Coronary Scans predict coronary artery disease, not treadmill exercise testing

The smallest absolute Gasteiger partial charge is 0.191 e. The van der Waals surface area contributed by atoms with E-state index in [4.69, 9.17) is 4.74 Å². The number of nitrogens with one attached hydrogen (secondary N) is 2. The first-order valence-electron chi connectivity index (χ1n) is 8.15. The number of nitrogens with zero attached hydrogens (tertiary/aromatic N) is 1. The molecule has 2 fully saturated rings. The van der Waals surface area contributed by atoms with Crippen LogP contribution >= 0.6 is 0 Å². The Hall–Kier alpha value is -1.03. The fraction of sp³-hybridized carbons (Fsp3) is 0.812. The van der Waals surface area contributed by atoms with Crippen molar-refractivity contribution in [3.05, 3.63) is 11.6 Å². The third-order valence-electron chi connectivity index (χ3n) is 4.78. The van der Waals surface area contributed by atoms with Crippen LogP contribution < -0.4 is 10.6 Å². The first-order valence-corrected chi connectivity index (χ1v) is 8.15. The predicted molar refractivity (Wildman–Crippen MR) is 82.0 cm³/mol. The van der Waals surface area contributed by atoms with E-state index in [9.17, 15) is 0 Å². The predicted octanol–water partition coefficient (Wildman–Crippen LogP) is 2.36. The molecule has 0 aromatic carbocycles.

ACC news: Coronary CTA, not treadmill, predicts disease By Eric Barnes, staff writer April 6, 2011 — Coronary CT angiography (CTA) finds significant coronary artery disease that’s missed in treadmill testing — whether those results are positive, negative, or equivocal, researchers reported at this week’s American College of Cardiology (ACC) meeting in New Orleans. The study from Beaumont Hospital in Royal Oak, MI, examined more than 6,000 patients who underwent several tests to determine which correlated best with coronary CT angiography results in predicting significant (> 50%) stenosis of the coronary arteries. It wasn’t stress testing. “The point of the study was to see if coronary CTA could function as a gatekeeper to the cath lab,” said lead investigator Dr. Kavitha Chinnaiyan in an interview with The group’s interest was sparked by a 2010 study by Patel et al of more than 400,000 patients who underwent invasive coronary angiography. Patel and colleagues found that just 38% of patients undergoing coronary angiography had obstructive coronary artery disease (CAD), indicating, at the least, a poor allocation of resources. In that study, the stress test was a poor predictor of significant stenosis, with an odds ratio (OR) of just 1.23. The new study conducted by Chinnaiyan, along with Dr. Tauqir Goraya, PhD; Dr. Gilbert Raff; and colleagues from William Beaumont, found that risk factors for heart disease are the strongest predictors of significant CAD on coronary CTA. The researchers examined the medical records of 6,198 patients without known coronary artery disease at Michigan centers participating in the Advanced Cardiovascular Imaging Consortium (ACIC) registry. All patients had undergone stress tests within the preceding three months. Patients were divided into three groups depending on whether their stress test was negative, positive, or equivocal, and the researchers analyzed a subset of 621 patients who had catheter angiography after CT “just to see which test would be more predictive at catheter angiography for obstructive coronary artery disease,” she said. A range of data including patient demographics, cardiac risk factors, pretest likelihood by American College of Cardiology/American Heart Association criteria, and results of stress tests were correlated with the severity of coronary artery disease on coronary CTA. The results showed that it really didn’t matter how the stress test came out. Among the 6,198 patients studied, stenosis of 50% or more was seen in 15.3% with normal stress test results, 20.2% with equivocal stress test results, and 19.7% with abnormal stress results. The following are independent predictors of greater than 50% stenosis in order of importance: Male sex (OR: 2.7, 95% confidence interval [CI]: 2.4-3.0) Older age (OR: 1.9, 95% CI: 1.8-2.0) Hypertension (OR: 1.5, 95% CI: 1.4-1.7) Dyslipidemia (OR: 1.4, 95% CI: 1.3-1.5) Diabetes (OR: 1.3, 95% CI: 1.17-1.52) Abnormal/equivocal stress test results (OR: 1.3, 95% CI: 1.19-1.44) Clinical risk factors were the strongest predictors of greater than 50% stenosis on coronary CTA (C-statistic, 0.75) compared to pretest likelihood (C-statistic, 0.56) or prior stress test results (C-statistic, 0.53), the group reported. Among patients undergoing coronary CTA after stress testing, nearly 20% had greater than 50% stenosis on CTA regardless of preceding test results. Clinical risk factors were by far the strongest predictors of significant disease. Moreover, “we found … obstructive coronary artery disease in less than 20% of the whole study group,” Chinnaiyan said. The other 80% “don’t go to the cath lab if CT is performed first,” she said. Among patients undergoing coronary CTA after stress testing, 20% had greater than 50% stenosis on CTA regardless of preceding test results. “There was not that much of a difference in stress test results between those who had and who did not have obstructive coronary disease,” she said. Most people in all categories had normal coronary arteries and didn’t need invasive angiography, and stress testing was by far the weakest predictor of obstructive disease. “Fifty percent of people with normal stress tests had normal coronary arteries; the remaining 50% had disease,” Chinnaiyan said. “Now the question is who should be getting the stress test and who should be going to the cath lab — that’s what everybody is trying to answer.” The researchers went on to replicate the findings in a multivariate analysis of the National Cardiovascular Data Registry (NCDR). “We found that low- to intermediate-risk patients with prior stress tests could benefit from CT to identify who needs to go to a cath lab — and that stress test results add nothing to it,” Chinnaiyan said.